It’s exactly a year to the day since the Vine ended, one of the most ash-grey moments of my life.

I don’t know why, but up until this point, I have felt very little about all of it. I did not experience anything but bone-weary relief when the Vine closed. I did not mourn when we sold our house, moved from the city that we had tried to call our home. I did not cry when we said goodbye to our friends, smiles on our faces like paint on cracked plaster.

I don’t know exactly why that all changed this last weekend.

Perhaps it was simply this year mark.

Perhaps it was being on a retreat with my new faith community, seeing the faces around me, and thinking about the people who are no longer in my life.

Perhaps it was having the retreat led by the pastor of a new church, one I had helped out during their opening worship gathering, in the very same weeks that the Vine was drawing to a close.

Perhaps it was the Taize music, bringing back nights and morning in a tiny house in our early years: two couples praying, over-full on hope; all those dreams painful rubble just a few years later.

But, for the first time this weekend, I wept.

And I missed it.

I missed the best moments of the church I tried so desperately to plant, of the times when I saw people come alive, when I watched friendships blossom, when I experienced those giddy times when I knew we were undiluted outpourings of God’s goodness to our world. I miss those moments when I felt like I had discovered an expression of church that didn’t require all the backdoor institutional compromises, one that felt like the purest offering of love that I could lift up with my life.

I miss my house. This is perhaps the most visceral of my losses. It was a glorious home; one that offered us the very best of what gave us life and the very best of what we hoped our lives would be. I miss our hardwood floors and big windows. I miss our double sized living room, our working fireplace, our wall to wall bookshelves. I miss the meandering curve of our second floor hallway and my office with its slate green walls, contemplative windows, and solid wood-block of a desk. I miss our quiet bedroom, our hopeful sitting room, our lead glassed windows, our small hidden cabinets. I miss the promise of our empty third floor, decorated with the prayers and hopes of our friends and family, waiting for a future spring, full of guests, children, and joy.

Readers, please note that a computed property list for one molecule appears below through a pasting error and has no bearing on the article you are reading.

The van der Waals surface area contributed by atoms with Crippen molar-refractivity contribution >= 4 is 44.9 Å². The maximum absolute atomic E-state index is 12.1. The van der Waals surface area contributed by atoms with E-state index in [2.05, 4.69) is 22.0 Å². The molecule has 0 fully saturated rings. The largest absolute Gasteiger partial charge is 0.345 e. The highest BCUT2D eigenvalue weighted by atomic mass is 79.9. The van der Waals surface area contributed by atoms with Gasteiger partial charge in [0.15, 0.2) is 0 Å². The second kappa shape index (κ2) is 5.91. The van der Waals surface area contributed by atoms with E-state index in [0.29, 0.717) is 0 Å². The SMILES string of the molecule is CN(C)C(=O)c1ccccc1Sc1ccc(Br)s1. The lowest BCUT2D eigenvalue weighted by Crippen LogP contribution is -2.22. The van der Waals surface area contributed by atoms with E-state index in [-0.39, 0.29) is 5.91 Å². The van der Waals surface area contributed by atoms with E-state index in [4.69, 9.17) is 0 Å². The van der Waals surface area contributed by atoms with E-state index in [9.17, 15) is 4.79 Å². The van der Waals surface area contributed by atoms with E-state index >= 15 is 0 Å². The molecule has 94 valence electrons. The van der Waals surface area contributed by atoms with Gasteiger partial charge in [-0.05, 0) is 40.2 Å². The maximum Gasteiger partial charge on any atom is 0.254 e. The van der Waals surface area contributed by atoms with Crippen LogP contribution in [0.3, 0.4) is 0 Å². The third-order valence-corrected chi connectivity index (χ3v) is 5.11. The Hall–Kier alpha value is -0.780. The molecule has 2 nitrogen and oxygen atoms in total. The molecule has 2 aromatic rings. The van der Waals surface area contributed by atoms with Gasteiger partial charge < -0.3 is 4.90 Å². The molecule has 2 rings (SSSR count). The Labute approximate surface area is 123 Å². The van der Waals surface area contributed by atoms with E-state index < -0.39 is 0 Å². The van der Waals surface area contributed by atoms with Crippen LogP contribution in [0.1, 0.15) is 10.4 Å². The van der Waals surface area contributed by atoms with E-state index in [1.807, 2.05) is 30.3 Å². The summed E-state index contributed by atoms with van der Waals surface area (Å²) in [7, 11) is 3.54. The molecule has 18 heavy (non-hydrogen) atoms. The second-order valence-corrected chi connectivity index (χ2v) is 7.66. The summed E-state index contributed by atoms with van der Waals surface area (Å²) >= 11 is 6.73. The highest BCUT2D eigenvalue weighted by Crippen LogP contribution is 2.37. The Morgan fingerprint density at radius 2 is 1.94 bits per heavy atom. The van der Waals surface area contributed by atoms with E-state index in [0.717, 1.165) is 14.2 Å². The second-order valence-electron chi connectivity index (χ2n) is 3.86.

There is much that I don’t miss: the suspicious water spots on the ceiling, the sloping pitch of the floor, the sinking feeling, as our dreams slipped through our hands, that we really couldn’t afford a place like this and still build a life together.

Still, I know we will never live in a house that beautiful again.

And –  I miss, I miss my city, which still feels like home.

I miss the unpretentious beauty of its old houses.

I miss the downtown in all its struggle and hope.

I miss our friends: the young hipsters, the idealistic boomers, the dirty-fingernailed street people, the beautiful children, and the good hearted business owners.

I miss the trees and the lakes.

I miss the farms.